A massive storm aims for Southern California On Friday and Saturday, engineers are frantically reducing the outflow from Lake Oroville as major Storm set to dump up to a foot of rain over the early part of the weekend.
The next name on the Southern California Weather Force list is Lucifer; he’ll certainly pack a major punch. With areas Ventura north and westward starting as early as Thursday, the strongest effects will be on Friday for the metros and high desert areas and Saturday in the Eastern Deserts. The SCWF Flood Watch is in place.
Two small Earthquakes were recorded near Lake Oroville in the last 24 hrs. which appear to be a result of the fast lake level changes, and the subsequent release of pressure from water weight, reports WUWT.
The reservoir exceeded its capacity over the weekend, which sent water overflowing into an unlined, emergency spillway. That overflow sent soil, rock and forest debris into the Feather River below.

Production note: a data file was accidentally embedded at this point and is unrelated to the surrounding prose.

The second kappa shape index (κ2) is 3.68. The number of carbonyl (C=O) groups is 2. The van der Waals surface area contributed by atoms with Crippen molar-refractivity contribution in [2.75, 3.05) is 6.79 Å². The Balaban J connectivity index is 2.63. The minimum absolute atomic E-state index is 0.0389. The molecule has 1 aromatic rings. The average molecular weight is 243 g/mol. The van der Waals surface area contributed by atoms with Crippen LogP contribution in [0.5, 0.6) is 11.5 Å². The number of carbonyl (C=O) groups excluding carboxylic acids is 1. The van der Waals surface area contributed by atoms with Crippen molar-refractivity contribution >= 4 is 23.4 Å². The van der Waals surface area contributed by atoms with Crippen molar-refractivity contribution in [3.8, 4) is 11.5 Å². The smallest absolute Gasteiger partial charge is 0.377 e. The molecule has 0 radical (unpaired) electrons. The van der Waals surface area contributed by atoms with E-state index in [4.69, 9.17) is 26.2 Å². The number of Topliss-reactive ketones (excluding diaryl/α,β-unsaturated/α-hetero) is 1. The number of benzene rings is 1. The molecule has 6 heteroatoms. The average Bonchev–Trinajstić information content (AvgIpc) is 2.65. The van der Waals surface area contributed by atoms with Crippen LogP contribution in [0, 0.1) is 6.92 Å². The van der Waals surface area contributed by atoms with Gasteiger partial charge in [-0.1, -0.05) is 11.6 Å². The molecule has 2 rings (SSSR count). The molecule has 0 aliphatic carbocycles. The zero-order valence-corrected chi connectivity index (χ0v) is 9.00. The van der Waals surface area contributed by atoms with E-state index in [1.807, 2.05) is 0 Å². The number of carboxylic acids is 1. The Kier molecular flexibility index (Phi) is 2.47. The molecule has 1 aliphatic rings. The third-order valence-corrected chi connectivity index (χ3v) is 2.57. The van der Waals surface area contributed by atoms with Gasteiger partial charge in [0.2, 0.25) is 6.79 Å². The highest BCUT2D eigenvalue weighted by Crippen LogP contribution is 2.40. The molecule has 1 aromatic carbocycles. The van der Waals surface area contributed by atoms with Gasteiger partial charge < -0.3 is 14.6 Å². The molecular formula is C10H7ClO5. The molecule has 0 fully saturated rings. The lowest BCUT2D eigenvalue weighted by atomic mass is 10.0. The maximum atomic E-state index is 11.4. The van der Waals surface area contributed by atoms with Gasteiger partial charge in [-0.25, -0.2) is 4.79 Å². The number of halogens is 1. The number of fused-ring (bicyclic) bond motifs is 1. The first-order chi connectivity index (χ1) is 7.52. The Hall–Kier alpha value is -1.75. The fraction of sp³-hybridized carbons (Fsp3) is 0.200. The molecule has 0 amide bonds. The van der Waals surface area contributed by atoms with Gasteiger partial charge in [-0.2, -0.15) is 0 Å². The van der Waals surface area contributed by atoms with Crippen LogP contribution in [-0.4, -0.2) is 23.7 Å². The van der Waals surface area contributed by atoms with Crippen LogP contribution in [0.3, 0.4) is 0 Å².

More than 100,000 residents south of the dam remain under an evacuation advisory and should be prepared to flee to higher ground should the dam overflow and the spillways collapse, authorities said, reports The LA Times.
Yet another storm is going to hit the area early next week.
The stricken Oroville Dam is in for more torrential rain as the jet stream will continuously pound California over the next ten days and bring huge amounts of moisture from the Pacific Ocean into the state.
The dam will take a direct hit as the jet stream pounds California.
After five years of a miserable drought, incredible amounts of rain have piled up in just two months across low-lying areas of the state, mountains of snow have accumulated in the higher elevations of the Sierra Nevada Mountains and much more is to come over the next 10 days.
Since the beginning of the year California has received over 200% above what is normal for this time of the year with much more to come in the next ten days
A storm arrived on Wednesday night witch will continue into Thursday with a second storm to California by the weekend.
The average annual rainfall of about 50 inches had already been overtaken with 68 inches in 2017 alone and another 12+ inches is possible over the next week-to-ten days, reports Anthony Watts, from wattsupwiththat.com.